The Canary (Serinus canaria), known the world over for its fine song, has another side – certain individuals not only become quite tame, but can also learn a host of tricks. Most of the older bird keepers I worked with at the Bronx Zoo had honed both breeding and training skills on these delightful little birds. Space for parrots was not always available to those of us growing up in NYC, and Canaries were far easier to manage.
Training Canaries takes a great deal of patience. Despite centuries of captive-breeding, they retain typical finch wariness, and are not as well-suited to training as are many parrots. However, in working with them you will develop skills that will be very useful in your future dealings with birds of all types. Hand-raised Canaries are another matter –they will readily bond to their owners, to the point of “courting” them during the breeding season!
A key point to bear in mind is that Canaries do not respond to punishment…slow, deliberate movements and rewards are absolute essentials. Training sessions of 15-30 minutes in length are ideal; anything longer will usually be stressful and unproductive.
Memories of a Talented Canary
I recall very clearly a female Canary that was kept behind-the-scenes in one of the bird exhibit buildings when I was a keeper at the Bronx Zoo. You’d never guess that the bird’s owner had not hand-reared her, for her repertoire of tricks and trusting nature were truly amazing. This Canary’s wings were not clipped, but she was extraordinarily tame…in most cases, it will be easier to work with a clipped bird.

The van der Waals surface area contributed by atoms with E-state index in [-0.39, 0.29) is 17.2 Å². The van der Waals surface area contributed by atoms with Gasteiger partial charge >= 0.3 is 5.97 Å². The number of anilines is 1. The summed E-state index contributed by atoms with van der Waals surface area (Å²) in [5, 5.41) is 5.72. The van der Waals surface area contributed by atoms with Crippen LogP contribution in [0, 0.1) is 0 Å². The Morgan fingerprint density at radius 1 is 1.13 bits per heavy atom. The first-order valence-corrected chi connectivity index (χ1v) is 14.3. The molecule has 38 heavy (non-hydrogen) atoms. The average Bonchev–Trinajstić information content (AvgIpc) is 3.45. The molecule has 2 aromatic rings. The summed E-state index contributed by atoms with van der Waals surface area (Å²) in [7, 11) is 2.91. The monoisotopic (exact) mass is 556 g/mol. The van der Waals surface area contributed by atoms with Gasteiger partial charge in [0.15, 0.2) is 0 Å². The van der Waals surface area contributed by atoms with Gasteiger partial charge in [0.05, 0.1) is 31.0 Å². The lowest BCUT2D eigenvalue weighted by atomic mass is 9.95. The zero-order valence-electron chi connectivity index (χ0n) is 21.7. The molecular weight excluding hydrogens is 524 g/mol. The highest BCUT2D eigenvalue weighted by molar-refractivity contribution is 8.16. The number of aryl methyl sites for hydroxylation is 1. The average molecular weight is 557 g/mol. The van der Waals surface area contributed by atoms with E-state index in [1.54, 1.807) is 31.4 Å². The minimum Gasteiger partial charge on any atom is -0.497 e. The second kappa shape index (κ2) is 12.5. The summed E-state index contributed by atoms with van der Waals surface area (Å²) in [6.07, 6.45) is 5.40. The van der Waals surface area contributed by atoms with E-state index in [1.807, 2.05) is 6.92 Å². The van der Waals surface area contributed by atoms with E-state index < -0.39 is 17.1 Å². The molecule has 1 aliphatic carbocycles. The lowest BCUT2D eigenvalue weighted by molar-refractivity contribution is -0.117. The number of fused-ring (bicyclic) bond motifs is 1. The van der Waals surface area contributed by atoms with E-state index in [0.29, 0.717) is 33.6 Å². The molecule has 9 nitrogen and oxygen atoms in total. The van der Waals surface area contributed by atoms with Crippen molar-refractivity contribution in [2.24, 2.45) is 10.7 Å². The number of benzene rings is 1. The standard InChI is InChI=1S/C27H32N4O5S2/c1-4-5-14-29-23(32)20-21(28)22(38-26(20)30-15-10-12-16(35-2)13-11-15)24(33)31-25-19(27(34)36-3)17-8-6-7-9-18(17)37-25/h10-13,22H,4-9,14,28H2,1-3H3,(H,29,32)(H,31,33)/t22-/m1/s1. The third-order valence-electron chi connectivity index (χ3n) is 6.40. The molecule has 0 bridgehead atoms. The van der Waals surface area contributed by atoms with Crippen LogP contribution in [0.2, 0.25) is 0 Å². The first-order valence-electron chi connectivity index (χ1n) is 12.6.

The first trick my coworker’s bird learned was to obtain food by removing the plug from a glass test tube via pulling on a string. This trick was chosen as the first because it was very direct – the Canary could see the food within the tube. My coworker believed that allowing the bird to watch him pulling the string had hastened the learning process. I can’t say if this is so or not, but the next trick seems to confirm that the bird did indeed learn by observation.
The next trick was to teach the Canary to choose the correct container from a group of three. The treat-bearing container had a white top while the others had black tops, and the food was not visible within. After watching the container being filled with food, the Canary immediately went to over and pulled the string securing the proper cover. In time, the bird unerringly pulled the correct string when presented with containers filled outside of her presence.
Healthy, well-kept Canaries make the most responsive pets. Although they often adjust to small quarters, Canaries are really most at ease in spacious flight cages. Be sure also to provide a healthful diet comprised of a high quality Canary Seed Mix, Egg Food, Fresh Sprouts and fruit.
For more tips on hand-taming Canaries and other finches, please see Taming Canaries and Other Finches.
You can also help to improve your Canary’s song – please see Teaching Your Canary to Sing for details.
An amusing video of a Canary that crosses the line from “tame” to “bold” (He’s named “Psycho Pete!) is posted here.